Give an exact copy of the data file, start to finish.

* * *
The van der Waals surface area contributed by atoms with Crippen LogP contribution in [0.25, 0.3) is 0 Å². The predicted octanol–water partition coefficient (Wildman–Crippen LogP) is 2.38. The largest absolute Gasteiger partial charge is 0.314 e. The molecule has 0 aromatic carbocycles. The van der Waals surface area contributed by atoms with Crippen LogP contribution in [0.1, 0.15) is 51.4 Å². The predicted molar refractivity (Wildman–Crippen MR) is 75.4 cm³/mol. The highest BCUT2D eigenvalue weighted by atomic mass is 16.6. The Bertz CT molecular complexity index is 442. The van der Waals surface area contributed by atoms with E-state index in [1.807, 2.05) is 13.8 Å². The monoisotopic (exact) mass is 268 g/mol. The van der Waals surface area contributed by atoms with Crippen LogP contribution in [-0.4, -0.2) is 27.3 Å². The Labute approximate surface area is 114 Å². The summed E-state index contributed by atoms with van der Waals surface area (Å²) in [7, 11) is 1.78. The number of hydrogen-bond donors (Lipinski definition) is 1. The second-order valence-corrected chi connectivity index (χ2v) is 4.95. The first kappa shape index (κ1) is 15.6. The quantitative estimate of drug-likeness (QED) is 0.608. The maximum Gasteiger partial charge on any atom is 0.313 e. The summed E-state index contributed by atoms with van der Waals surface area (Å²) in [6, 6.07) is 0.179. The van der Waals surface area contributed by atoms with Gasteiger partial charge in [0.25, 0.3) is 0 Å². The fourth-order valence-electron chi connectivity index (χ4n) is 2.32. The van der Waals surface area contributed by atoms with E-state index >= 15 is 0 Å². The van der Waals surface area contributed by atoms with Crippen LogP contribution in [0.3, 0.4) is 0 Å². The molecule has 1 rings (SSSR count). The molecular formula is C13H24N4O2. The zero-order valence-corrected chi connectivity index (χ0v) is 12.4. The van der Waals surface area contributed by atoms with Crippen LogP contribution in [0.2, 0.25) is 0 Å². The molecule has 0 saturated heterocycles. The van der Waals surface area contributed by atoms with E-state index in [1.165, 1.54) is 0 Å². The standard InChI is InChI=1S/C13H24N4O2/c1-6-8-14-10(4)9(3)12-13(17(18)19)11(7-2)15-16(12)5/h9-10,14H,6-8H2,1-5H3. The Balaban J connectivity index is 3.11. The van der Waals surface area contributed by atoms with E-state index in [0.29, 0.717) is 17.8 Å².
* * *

The van der Waals surface area contributed by atoms with Crippen LogP contribution in [0.25, 0.3) is 0 Å². The predicted octanol–water partition coefficient (Wildman–Crippen LogP) is 2.38. The largest absolute Gasteiger partial charge is 0.314 e. The molecule has 0 aromatic carbocycles. The van der Waals surface area contributed by atoms with Crippen LogP contribution in [0.1, 0.15) is 51.4 Å². The predicted molar refractivity (Wildman–Crippen MR) is 75.4 cm³/mol. The highest BCUT2D eigenvalue weighted by atomic mass is 16.6. The Bertz CT molecular complexity index is 442. The van der Waals surface area contributed by atoms with E-state index in [1.807, 2.05) is 13.8 Å². The monoisotopic (exact) mass is 268 g/mol. The van der Waals surface area contributed by atoms with Crippen LogP contribution in [-0.4, -0.2) is 27.3 Å². The Labute approximate surface area is 114 Å². The summed E-state index contributed by atoms with van der Waals surface area (Å²) in [7, 11) is 1.78. The number of hydrogen-bond donors (Lipinski definition) is 1. The second-order valence-corrected chi connectivity index (χ2v) is 4.95. The first kappa shape index (κ1) is 15.6. The quantitative estimate of drug-likeness (QED) is 0.608. The maximum Gasteiger partial charge on any atom is 0.313 e. The summed E-state index contributed by atoms with van der Waals surface area (Å²) in [6, 6.07) is 0.179. The van der Waals surface area contributed by atoms with Gasteiger partial charge in [0.25, 0.3) is 0 Å². The fourth-order valence-electron chi connectivity index (χ4n) is 2.32. The van der Waals surface area contributed by atoms with E-state index >= 15 is 0 Å². The van der Waals surface area contributed by atoms with Crippen LogP contribution in [0.3, 0.4) is 0 Å². The molecule has 1 rings (SSSR count). The molecular formula is C13H24N4O2. The zero-order valence-corrected chi connectivity index (χ0v) is 12.4. The van der Waals surface area contributed by atoms with Crippen LogP contribution in [0.2, 0.25) is 0 Å². The molecule has 0 saturated heterocycles. The van der Waals surface area contributed by atoms with E-state index in [1.165, 1.54) is 0 Å². The standard InChI is InChI=1S/C13H24N4O2/c1-6-8-14-10(4)9(3)12-13(17(18)19)11(7-2)15-16(12)5/h9-10,14H,6-8H2,1-5H3. The Balaban J connectivity index is 3.11. The van der Waals surface area contributed by atoms with E-state index in [0.29, 0.717) is 17.8 Å².